This work may not be copied, distributed, displayed, published, reproduced, transmitted, modified, posted, sold, licensed, or used for commercial purposes. By downloading this file, you are agreeing to the publisher’s Terms & Conditions.

Original Research

Group Treatment for Trichotillomania: Cognitive-Behavioral Therapy Versus Supportive Therapy

Edson Luiz Toledo, MSc; Enilde De Togni Muniz, Psy; Antônio Marcelo Cabrita Brito, MD, MSc; Cristiano Nabuco de Abreu, PhD; and Hermano Tavares, MD, PhD

Published: September 16, 2014

Article Abstract

Objective: Trichotillomania is a psychiatric condition characterized by the chronic pulling and plucking of one’s own hair. Cognitive-behavioral therapy shows promise as a treatment for trichotillomania and might be preferable to pharmacotherapy. However, there have been no randomized, controlled studies of the efficacy of group cognitive-behavioral therapy.

Method: We evaluated 44 subjects, recruited from April 2009 to May 2010, all of whom met DSM-IV criteria for a diagnosis of trichotillomania. Subjects were randomized to receive 22 sessions of either group cognitive-behavioral therapy or group supportive therapy (control). Treatment evaluation was non-blind and used self-report scales. The primary outcome measure was the improvement of hair-plucking behavior as assessed by the Massachusetts General Hospital Hairpulling Scale. Secondary measures included scores on the Beck Depression Inventory, the Beck Anxiety Inventory, and the Social Adjustment Scale-Self-Report.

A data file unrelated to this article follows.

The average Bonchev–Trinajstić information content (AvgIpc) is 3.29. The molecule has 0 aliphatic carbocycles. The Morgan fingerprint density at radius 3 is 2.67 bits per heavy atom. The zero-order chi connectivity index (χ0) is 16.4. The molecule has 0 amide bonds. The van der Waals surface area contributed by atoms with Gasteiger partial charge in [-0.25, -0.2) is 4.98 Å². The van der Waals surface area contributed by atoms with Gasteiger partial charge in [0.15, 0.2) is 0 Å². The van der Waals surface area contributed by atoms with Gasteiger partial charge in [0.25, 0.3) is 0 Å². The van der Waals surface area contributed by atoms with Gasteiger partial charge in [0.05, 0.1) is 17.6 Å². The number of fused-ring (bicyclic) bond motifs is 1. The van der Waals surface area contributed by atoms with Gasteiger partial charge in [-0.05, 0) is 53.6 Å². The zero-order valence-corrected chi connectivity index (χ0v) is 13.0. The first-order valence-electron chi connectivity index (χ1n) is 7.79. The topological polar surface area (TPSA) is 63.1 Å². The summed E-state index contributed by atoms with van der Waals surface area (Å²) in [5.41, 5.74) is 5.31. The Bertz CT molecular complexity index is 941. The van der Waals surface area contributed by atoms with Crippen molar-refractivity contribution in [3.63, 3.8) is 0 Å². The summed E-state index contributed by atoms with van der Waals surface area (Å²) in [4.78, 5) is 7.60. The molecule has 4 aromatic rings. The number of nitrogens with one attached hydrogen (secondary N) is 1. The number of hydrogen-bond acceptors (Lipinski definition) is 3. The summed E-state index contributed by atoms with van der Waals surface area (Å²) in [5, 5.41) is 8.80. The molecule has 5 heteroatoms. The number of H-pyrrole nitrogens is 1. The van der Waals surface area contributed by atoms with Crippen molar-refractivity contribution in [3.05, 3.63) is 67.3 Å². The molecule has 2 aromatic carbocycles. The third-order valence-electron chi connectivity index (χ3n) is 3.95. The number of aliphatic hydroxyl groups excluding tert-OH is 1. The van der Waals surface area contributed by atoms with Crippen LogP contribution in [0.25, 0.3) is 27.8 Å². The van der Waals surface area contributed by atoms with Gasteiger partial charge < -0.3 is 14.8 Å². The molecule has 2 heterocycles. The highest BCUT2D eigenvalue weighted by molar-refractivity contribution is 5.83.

Results: Both groups showed significant posttreatment improvement in the scores from the Massachusetts General Hospital Hairpulling Scale (F = 23.762, P < .001) and the Beck Depression Inventory (F = 6.579, P = .003). The decrease in hair-plucking behavior over time was significantly greater in the study group than in the control group (F = 3.545, P < .038). There were no significant differences between the pretreatment and posttreatment time points or between the groups in the scores from the Beck Anxiety Inventory and the Social Adjustment Scale-Self-Report.

Conclusions: We conclude that group cognitive-behavioral therapy is a valid treatment for trichotillomania. This treatment model should be further revised and expanded to address comorbidities such as anxiety and social maladjustment.

Trial Registration: identifier: NCT01968343

Volume: 76

Quick Links:

Continue Reading…

Subscribe to read the entire article


Buy this Article as a PDF